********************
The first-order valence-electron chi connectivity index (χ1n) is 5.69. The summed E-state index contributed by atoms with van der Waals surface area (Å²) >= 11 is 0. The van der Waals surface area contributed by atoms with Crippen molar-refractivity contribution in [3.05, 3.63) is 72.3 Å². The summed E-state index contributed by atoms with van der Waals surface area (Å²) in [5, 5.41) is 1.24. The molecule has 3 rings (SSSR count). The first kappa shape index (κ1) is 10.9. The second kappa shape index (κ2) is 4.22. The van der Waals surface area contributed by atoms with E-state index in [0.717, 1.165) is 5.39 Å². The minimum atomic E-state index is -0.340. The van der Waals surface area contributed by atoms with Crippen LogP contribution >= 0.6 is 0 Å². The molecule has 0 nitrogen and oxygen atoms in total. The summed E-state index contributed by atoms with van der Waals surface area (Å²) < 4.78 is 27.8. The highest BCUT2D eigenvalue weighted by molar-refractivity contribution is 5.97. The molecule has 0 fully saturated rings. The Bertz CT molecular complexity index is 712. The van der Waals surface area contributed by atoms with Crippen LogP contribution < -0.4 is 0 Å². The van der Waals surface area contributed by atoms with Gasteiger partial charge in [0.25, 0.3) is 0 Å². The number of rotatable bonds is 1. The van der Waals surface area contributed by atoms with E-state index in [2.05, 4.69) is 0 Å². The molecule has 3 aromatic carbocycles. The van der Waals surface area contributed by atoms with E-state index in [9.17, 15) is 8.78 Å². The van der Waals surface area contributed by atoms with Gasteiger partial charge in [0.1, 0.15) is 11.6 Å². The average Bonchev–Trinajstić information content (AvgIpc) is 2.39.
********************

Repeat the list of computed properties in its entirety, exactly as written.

The first-order valence-electron chi connectivity index (χ1n) is 5.69. The summed E-state index contributed by atoms with van der Waals surface area (Å²) >= 11 is 0. The van der Waals surface area contributed by atoms with Crippen molar-refractivity contribution in [3.05, 3.63) is 72.3 Å². The summed E-state index contributed by atoms with van der Waals surface area (Å²) in [5, 5.41) is 1.24. The molecule has 3 rings (SSSR count). The first kappa shape index (κ1) is 10.9. The second kappa shape index (κ2) is 4.22. The van der Waals surface area contributed by atoms with E-state index in [0.717, 1.165) is 5.39 Å². The minimum atomic E-state index is -0.340. The van der Waals surface area contributed by atoms with Crippen LogP contribution >= 0.6 is 0 Å². The molecule has 0 nitrogen and oxygen atoms in total. The summed E-state index contributed by atoms with van der Waals surface area (Å²) < 4.78 is 27.8. The highest BCUT2D eigenvalue weighted by molar-refractivity contribution is 5.97. The molecule has 0 fully saturated rings. The Bertz CT molecular complexity index is 712. The van der Waals surface area contributed by atoms with Crippen LogP contribution < -0.4 is 0 Å². The van der Waals surface area contributed by atoms with Gasteiger partial charge in [0.25, 0.3) is 0 Å². The number of rotatable bonds is 1. The van der Waals surface area contributed by atoms with E-state index in [2.05, 4.69) is 0 Å². The molecule has 3 aromatic carbocycles. The van der Waals surface area contributed by atoms with E-state index in [9.17, 15) is 8.78 Å². The van der Waals surface area contributed by atoms with Gasteiger partial charge in [0.1, 0.15) is 11.6 Å². The average Bonchev–Trinajstić information content (AvgIpc) is 2.39.